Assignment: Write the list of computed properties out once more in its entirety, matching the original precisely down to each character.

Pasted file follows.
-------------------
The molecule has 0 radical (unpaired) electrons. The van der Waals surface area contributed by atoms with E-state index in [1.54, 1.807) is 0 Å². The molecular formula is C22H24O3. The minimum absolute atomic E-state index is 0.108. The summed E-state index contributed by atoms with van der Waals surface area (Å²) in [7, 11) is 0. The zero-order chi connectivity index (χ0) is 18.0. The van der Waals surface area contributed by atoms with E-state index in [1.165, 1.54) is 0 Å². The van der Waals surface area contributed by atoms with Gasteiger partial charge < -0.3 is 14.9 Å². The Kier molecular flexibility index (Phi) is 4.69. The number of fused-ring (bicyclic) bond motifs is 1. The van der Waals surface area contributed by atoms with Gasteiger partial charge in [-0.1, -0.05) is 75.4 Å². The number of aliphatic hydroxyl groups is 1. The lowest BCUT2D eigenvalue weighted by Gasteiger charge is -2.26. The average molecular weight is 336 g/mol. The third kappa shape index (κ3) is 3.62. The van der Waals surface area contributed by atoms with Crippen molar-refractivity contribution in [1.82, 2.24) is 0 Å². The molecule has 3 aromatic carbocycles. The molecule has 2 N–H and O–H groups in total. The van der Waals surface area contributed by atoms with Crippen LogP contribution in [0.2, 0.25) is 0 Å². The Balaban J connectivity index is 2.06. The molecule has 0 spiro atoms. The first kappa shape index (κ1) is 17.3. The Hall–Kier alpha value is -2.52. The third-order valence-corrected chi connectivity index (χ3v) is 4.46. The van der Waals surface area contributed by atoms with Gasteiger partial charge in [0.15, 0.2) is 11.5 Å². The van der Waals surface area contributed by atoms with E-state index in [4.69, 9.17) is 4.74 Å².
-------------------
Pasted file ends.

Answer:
The molecule has 0 radical (unpaired) electrons. The van der Waals surface area contributed by atoms with E-state index in [1.54, 1.807) is 0 Å². The molecular formula is C22H24O3. The minimum absolute atomic E-state index is 0.108. The summed E-state index contributed by atoms with van der Waals surface area (Å²) in [7, 11) is 0. The zero-order chi connectivity index (χ0) is 18.0. The van der Waals surface area contributed by atoms with E-state index in [1.165, 1.54) is 0 Å². The van der Waals surface area contributed by atoms with Gasteiger partial charge < -0.3 is 14.9 Å². The Kier molecular flexibility index (Phi) is 4.69. The number of fused-ring (bicyclic) bond motifs is 1. The van der Waals surface area contributed by atoms with Gasteiger partial charge in [-0.1, -0.05) is 75.4 Å². The number of aliphatic hydroxyl groups is 1. The lowest BCUT2D eigenvalue weighted by Gasteiger charge is -2.26. The average molecular weight is 336 g/mol. The third kappa shape index (κ3) is 3.62. The van der Waals surface area contributed by atoms with Crippen molar-refractivity contribution in [1.82, 2.24) is 0 Å². The molecule has 3 aromatic carbocycles. The molecule has 2 N–H and O–H groups in total. The van der Waals surface area contributed by atoms with Crippen LogP contribution in [0.2, 0.25) is 0 Å². The Balaban J connectivity index is 2.06. The molecule has 0 spiro atoms. The first kappa shape index (κ1) is 17.3. The Hall–Kier alpha value is -2.52. The third-order valence-corrected chi connectivity index (χ3v) is 4.46. The van der Waals surface area contributed by atoms with Gasteiger partial charge in [0.15, 0.2) is 11.5 Å². The van der Waals surface area contributed by atoms with E-state index in [4.69, 9.17) is 4.74 Å².